February 15, 2012

Two Ways to Thinner Seams - a Sewing Diet

I've been using my fair share of thick fabrics lately. The denim shirtdress, the Green with Envy shirtdress and my Sew Grateful Skirt. Needless to say, thick fabrics can a be a beast to maneuver unless you grade and trim your seams. What's all this grading and trimming you say? Here let me show you.

Grading a seam is making all the layers of the seam allowance a different width so that when the whole of the seam is pressed into place it doesn't create a bulky ridge on the right side of the fabric. Having said that, you might wonder where and when to grade. I know I did for a very long time and found that I never graded any seam because I felt that doing so weakened that area of the garment - having made the seam allowances shorter, I had introduced weak areas that could fray easier and then cause a blow out somewhere. But over the years I've come to realize that grading is necessary for a beautiful finish and unless you plan to put your final garment through a lot of serious, rigorous washing a graded seam is just as strong as an ungraded one.

Now the thing to remember is that not all seams are graded. Seams that need to be graded, especially when using a thick fabric, are ones that are pressed to one side or sandwiched inside areas of the garment that you can't even see or get to from the inside (like in a waistband facing).  Let me give you an example. I didn't grade the seam allowances for the skirt side seams of my Green with Envy shirtdress. Those are pressed open, like a traditional seam. But I did grade the seam where the pocket lining is connected to the dress because this seam allowance is a) pressed in one direction and b) sandwiched in between layers of the garment. Make sense?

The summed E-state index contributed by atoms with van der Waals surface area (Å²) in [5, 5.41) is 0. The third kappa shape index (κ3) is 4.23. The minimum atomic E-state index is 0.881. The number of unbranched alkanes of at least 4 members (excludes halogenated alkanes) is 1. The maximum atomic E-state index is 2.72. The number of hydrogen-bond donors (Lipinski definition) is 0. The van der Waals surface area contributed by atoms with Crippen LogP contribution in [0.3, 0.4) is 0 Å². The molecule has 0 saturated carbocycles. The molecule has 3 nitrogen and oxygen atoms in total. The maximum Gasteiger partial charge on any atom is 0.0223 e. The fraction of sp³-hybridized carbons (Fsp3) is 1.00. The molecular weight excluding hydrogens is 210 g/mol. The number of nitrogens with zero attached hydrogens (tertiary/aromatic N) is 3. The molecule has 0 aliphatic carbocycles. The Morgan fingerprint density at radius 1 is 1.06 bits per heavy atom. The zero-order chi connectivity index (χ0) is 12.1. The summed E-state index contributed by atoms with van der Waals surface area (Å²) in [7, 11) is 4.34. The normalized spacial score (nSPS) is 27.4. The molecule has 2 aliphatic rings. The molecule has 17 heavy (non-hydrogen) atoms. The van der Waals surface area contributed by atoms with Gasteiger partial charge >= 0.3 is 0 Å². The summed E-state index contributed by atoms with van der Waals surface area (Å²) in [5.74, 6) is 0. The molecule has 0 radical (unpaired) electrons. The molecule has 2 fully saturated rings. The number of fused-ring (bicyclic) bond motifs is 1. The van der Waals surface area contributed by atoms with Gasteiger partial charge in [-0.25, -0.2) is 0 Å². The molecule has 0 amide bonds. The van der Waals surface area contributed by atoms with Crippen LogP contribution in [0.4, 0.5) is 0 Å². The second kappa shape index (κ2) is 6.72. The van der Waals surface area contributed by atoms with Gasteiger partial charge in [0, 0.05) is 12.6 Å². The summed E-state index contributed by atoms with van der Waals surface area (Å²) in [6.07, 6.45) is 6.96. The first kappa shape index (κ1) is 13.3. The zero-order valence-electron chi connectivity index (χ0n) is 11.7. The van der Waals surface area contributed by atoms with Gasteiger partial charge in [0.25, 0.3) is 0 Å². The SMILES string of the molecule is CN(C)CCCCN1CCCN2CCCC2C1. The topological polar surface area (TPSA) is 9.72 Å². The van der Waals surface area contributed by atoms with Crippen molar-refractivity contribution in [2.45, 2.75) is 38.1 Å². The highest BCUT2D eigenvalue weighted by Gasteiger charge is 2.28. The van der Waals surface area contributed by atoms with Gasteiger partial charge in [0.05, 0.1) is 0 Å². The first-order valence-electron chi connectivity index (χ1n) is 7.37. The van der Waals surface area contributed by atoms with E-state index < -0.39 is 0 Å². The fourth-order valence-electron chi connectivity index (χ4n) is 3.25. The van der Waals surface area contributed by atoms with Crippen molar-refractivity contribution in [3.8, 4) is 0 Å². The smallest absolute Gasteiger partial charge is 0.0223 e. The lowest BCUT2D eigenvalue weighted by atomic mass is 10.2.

So how do you grade a seam? You'll start by sewing your seam and then its time to trim. Depending on how many layers I'm dealing with I like to trim to 1/8", 1/4", and 1/2". If I've only got two layers of fabric that's going to be pressed to one side, I start by trimming the first layer to 1/2" and leave the other seam allowance at 5/8". If I've got 3 layers of fabric then I would trim the first at 1/4", the second at 1/2" and leave the last at 5/8". Make sense?

This next little trick is probably the best trick of all. It's probably something that you all do anyway too, but it's not something I started doing until a little over a year ago. I feel it makes a huge difference in dealing with bulky fabrics, but also in dealing with any fabric as I do it on every project that I sew now.

This trick is applied to seams that end up intersecting one another. Think setting in a shirt sleeve - you have two (sometimes more) seams in the armscye/bodice area and one seam (sometimes more) in the sleeve. After sewing the intersecting seams together, trim the corners of each seam at an angle (creates an inverted V). I find it especially fabulous in seams like the side seam of a skirt that attaches to a waistband that also has a side seam. Leaving the seams un-trimmed, will create 4 layers of bulk!!!  Clipping that little inverted V will leave you with much less bulk. This trick also works on french seams too. Pretty impressive huh?

Now, how's that for working with a bit of heavyweight fabric? Now you can maneuver them like a pro!

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